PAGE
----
See also: ‘It’s the Customer Experience, Stupid’  

Insurtech is not just for personal lines, either: A recent SMA study highlighted more than 400 insurtechs targeting the commercial space, and the carriers themselves are interested in leveraging them for, among other things, customer servicing.

Other pitfalls include trying to do too much at once or taking a scattershot approach to service improvements. These dangers reinforce the critical importance of leveraging customer journey mapping to create a disciplined approach to capability deployment.

How to Start

As we have consistently advocated, start with a vision of what you want to achieve. Check this against other investment priorities and pain points for your customers and other stakeholders (for example, if the biggest area of complaint is with the claims process, you may want to consider starting there). Create personas and journey maps to guide your decision-making.

Is There a Future for MGAs?

The insurance industry is one of the oldest and most straightforward businesses in the world. It’s a numbers game. Risk gets calculated, quantified and priced. If the odds work out, the house always wins.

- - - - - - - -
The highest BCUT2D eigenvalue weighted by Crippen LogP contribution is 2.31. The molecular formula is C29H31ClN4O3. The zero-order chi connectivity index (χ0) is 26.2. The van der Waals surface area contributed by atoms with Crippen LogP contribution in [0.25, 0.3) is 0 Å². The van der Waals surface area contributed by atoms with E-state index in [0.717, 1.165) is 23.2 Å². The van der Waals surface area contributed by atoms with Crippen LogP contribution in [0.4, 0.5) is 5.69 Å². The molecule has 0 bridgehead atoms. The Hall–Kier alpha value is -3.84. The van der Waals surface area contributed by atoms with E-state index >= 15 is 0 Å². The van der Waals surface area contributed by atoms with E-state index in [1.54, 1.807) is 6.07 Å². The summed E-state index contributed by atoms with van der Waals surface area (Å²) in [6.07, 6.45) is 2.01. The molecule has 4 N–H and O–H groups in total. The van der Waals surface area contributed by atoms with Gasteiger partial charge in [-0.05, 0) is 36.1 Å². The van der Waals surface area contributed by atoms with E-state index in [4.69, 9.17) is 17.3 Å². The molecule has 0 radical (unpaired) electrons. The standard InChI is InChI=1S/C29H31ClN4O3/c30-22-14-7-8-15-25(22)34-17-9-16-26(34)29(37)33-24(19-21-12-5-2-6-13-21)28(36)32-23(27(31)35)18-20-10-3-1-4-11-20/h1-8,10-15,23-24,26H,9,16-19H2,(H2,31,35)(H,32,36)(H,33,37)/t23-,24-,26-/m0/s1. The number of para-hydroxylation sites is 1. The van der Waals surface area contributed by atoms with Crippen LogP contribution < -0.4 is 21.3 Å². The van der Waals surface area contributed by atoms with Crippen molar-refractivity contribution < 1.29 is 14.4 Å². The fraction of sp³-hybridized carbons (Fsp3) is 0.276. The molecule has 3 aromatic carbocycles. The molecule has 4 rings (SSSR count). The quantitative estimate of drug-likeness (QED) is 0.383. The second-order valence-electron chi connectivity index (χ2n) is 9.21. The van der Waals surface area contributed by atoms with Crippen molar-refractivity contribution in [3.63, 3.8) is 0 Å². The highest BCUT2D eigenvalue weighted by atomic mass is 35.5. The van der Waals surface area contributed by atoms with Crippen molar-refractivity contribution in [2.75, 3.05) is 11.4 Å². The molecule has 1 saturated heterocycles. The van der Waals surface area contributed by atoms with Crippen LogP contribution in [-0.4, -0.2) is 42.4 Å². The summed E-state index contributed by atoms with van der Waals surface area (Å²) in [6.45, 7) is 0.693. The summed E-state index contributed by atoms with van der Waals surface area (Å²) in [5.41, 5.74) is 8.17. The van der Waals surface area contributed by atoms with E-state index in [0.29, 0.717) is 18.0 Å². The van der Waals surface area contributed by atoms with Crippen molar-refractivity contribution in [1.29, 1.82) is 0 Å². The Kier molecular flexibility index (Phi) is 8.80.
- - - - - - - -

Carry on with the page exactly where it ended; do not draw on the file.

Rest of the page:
Anything is insurable as long as it’s measurable.

In the insurance world, MGAs (managing general agents) partner with carriers to manage programs, working with brokers or offering insurance directly to the customer.

The majority of carriers and MGAs have been rather slow to spot opportunities to significantly improve the insurance lifecycle (rate, apply, bind, manage and renew), which is leaving room for competitors to move in.

In fact, the insurance startup Lemonade just made news for using AI to pay a claim in three seconds. That is not a typo — Lemonade took as long to pay a claim as it took you to read this sentence.

If you’re reading this, thinking, “well that’s renters; my programs are different” — it’s time to wake up. This disruption is real. And it’s happening right now.

MGAs have a unique role in the insurance life cycle, and they will either innovate and evolve or be eliminated from the food chain.

To stay relevant, they will need to assess their strategy, place technology at the heart, improve the customer experience and remove inefficiency.

Large-Premium, Low-Volume MGA Programs

For MGAs that do high-dollar, low-volume sales through brokers, technology should be deployed to make the entire process more efficient, less time-consuming and easier for their brokers and customers.